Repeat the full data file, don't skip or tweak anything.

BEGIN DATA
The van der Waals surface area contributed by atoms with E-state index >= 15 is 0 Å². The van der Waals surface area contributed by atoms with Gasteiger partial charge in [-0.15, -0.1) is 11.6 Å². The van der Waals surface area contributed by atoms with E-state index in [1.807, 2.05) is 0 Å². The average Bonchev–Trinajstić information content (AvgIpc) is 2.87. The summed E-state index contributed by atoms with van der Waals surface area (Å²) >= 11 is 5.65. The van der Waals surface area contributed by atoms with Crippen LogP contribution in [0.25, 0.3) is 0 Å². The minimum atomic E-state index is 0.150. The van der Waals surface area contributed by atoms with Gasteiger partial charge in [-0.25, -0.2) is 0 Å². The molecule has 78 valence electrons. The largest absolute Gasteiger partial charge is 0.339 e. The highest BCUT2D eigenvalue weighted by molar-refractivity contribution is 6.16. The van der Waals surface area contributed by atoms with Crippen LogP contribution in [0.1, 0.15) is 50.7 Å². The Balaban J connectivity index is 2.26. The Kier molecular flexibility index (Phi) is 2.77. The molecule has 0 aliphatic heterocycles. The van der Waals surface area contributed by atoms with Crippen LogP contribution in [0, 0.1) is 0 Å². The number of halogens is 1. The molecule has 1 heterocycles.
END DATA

The van der Waals surface area contributed by atoms with E-state index >= 15 is 0 Å². The van der Waals surface area contributed by atoms with Gasteiger partial charge in [-0.15, -0.1) is 11.6 Å². The van der Waals surface area contributed by atoms with E-state index in [1.807, 2.05) is 0 Å². The average Bonchev–Trinajstić information content (AvgIpc) is 2.87. The summed E-state index contributed by atoms with van der Waals surface area (Å²) >= 11 is 5.65. The van der Waals surface area contributed by atoms with Crippen LogP contribution in [0.25, 0.3) is 0 Å². The minimum atomic E-state index is 0.150. The van der Waals surface area contributed by atoms with Gasteiger partial charge in [-0.25, -0.2) is 0 Å². The molecule has 78 valence electrons. The largest absolute Gasteiger partial charge is 0.339 e. The highest BCUT2D eigenvalue weighted by molar-refractivity contribution is 6.16. The van der Waals surface area contributed by atoms with Crippen LogP contribution in [0.1, 0.15) is 50.7 Å². The Balaban J connectivity index is 2.26. The Kier molecular flexibility index (Phi) is 2.77. The molecule has 0 aliphatic heterocycles. The van der Waals surface area contributed by atoms with Crippen LogP contribution in [0, 0.1) is 0 Å². The number of halogens is 1. The molecule has 1 heterocycles.